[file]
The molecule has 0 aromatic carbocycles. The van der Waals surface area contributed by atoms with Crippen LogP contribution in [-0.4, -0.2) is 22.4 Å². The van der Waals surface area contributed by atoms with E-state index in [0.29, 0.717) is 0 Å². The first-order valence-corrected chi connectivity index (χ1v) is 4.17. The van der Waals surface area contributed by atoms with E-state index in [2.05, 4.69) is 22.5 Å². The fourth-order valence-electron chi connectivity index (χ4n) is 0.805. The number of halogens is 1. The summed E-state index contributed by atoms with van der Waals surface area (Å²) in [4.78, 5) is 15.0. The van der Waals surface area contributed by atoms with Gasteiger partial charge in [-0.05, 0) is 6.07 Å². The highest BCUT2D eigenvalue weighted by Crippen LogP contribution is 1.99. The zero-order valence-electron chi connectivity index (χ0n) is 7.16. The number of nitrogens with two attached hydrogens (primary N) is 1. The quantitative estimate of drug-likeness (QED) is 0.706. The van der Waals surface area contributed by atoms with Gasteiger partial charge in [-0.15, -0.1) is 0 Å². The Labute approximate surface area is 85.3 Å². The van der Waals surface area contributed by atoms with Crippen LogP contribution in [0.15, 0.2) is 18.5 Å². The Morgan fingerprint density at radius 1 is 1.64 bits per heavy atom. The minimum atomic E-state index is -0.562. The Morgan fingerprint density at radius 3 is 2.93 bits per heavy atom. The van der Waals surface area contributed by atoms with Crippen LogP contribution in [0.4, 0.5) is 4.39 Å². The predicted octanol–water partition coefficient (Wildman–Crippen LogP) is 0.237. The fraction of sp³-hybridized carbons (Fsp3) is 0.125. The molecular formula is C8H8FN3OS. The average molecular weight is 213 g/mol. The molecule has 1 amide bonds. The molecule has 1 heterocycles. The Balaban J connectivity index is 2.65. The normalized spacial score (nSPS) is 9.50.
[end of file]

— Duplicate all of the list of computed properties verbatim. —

The molecule has 0 aromatic carbocycles. The van der Waals surface area contributed by atoms with Crippen LogP contribution in [-0.4, -0.2) is 22.4 Å². The van der Waals surface area contributed by atoms with E-state index in [0.29, 0.717) is 0 Å². The first-order valence-corrected chi connectivity index (χ1v) is 4.17. The van der Waals surface area contributed by atoms with E-state index in [2.05, 4.69) is 22.5 Å². The fourth-order valence-electron chi connectivity index (χ4n) is 0.805. The number of halogens is 1. The summed E-state index contributed by atoms with van der Waals surface area (Å²) in [4.78, 5) is 15.0. The van der Waals surface area contributed by atoms with Gasteiger partial charge in [-0.05, 0) is 6.07 Å². The highest BCUT2D eigenvalue weighted by Crippen LogP contribution is 1.99. The zero-order valence-electron chi connectivity index (χ0n) is 7.16. The number of nitrogens with two attached hydrogens (primary N) is 1. The quantitative estimate of drug-likeness (QED) is 0.706. The van der Waals surface area contributed by atoms with Gasteiger partial charge in [-0.15, -0.1) is 0 Å². The Labute approximate surface area is 85.3 Å². The van der Waals surface area contributed by atoms with Crippen LogP contribution in [0.15, 0.2) is 18.5 Å². The Morgan fingerprint density at radius 1 is 1.64 bits per heavy atom. The minimum atomic E-state index is -0.562. The Morgan fingerprint density at radius 3 is 2.93 bits per heavy atom. The van der Waals surface area contributed by atoms with Crippen LogP contribution in [0.4, 0.5) is 4.39 Å². The predicted octanol–water partition coefficient (Wildman–Crippen LogP) is 0.237. The fraction of sp³-hybridized carbons (Fsp3) is 0.125. The molecular formula is C8H8FN3OS. The average molecular weight is 213 g/mol. The molecule has 1 amide bonds. The molecule has 1 heterocycles. The Balaban J connectivity index is 2.65. The normalized spacial score (nSPS) is 9.50.